Egan’s conversion to a broader view of business—the conventional wisdom is that the interests of the shareholder take precedence over all other interests—began at Jaguar, where he recognized the need for a customer focus at a company that was in terrible decline. To improve customer service, he had to first focus on motivating the automaker’s employees. But he didn’t start to think about the role of the broader community in a company’s success until he arrived at BAA and attended a town meeting to discuss the proposed expansion of Heathrow.

“Two things struck me,” said Egan following his return from that meeting. “First, our opponents have up to now been portrayed to me as environmentalists or citizen activists. But these are ordinary people, our neighbors. They’re not promoting an environmental or political cause; they’re just upset by the noise and traffic. Second, my guess is the rules have changed. We won’t get permission to grow the airport by counting on the legal process, on technical arguments, or even on political influence. We have to carry the majority of the community as well and that means we have to listen to them and try to find an answer to their concerns.”

It was then that Egan decided to recruit Des Wilson as BAA’s director of corporate and public affairs. Wilson had an interesting, non-traditional background, having helped launch Shelter—a charity for the homeless—written a column for The Observer, and conducted a high-profile activist campaign to force the removal of lead from gasoline in the U.K.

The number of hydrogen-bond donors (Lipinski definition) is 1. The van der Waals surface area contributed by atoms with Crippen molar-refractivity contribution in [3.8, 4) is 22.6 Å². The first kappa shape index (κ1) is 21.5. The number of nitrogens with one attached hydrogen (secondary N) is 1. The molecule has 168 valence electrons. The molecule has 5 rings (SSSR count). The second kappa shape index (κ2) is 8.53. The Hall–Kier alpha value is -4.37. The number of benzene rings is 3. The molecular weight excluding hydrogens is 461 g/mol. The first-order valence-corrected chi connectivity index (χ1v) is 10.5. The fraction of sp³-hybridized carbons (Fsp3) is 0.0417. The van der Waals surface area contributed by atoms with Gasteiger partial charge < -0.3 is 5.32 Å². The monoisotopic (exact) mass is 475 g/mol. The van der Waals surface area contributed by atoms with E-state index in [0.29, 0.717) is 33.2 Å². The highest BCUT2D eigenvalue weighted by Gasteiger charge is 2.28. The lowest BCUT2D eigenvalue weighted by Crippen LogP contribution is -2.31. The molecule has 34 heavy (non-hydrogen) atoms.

Together, the two set out to transform BAA’s culture and its relationship with the outside world.

“It is extraordinary how many highly intelligent businessmen could not see the logic of the stakeholder approach,” say the authors. “After all, by the last 30 or so years of the 20th century most understood that if you treated employees well, motivated them with the proper incentives, involved them, gave them a stake in the company, you would get better performance and this would be reflected in better quality work and greater productivity. All but the incurably stupid understood that if you care about your customers and sought to satisfy them, they would return and buy more, and this was good for business….

“Why then was it so difficult to extend that understanding to other, social stakeholders, notably neighbors, the local community and the countries the company operated in?”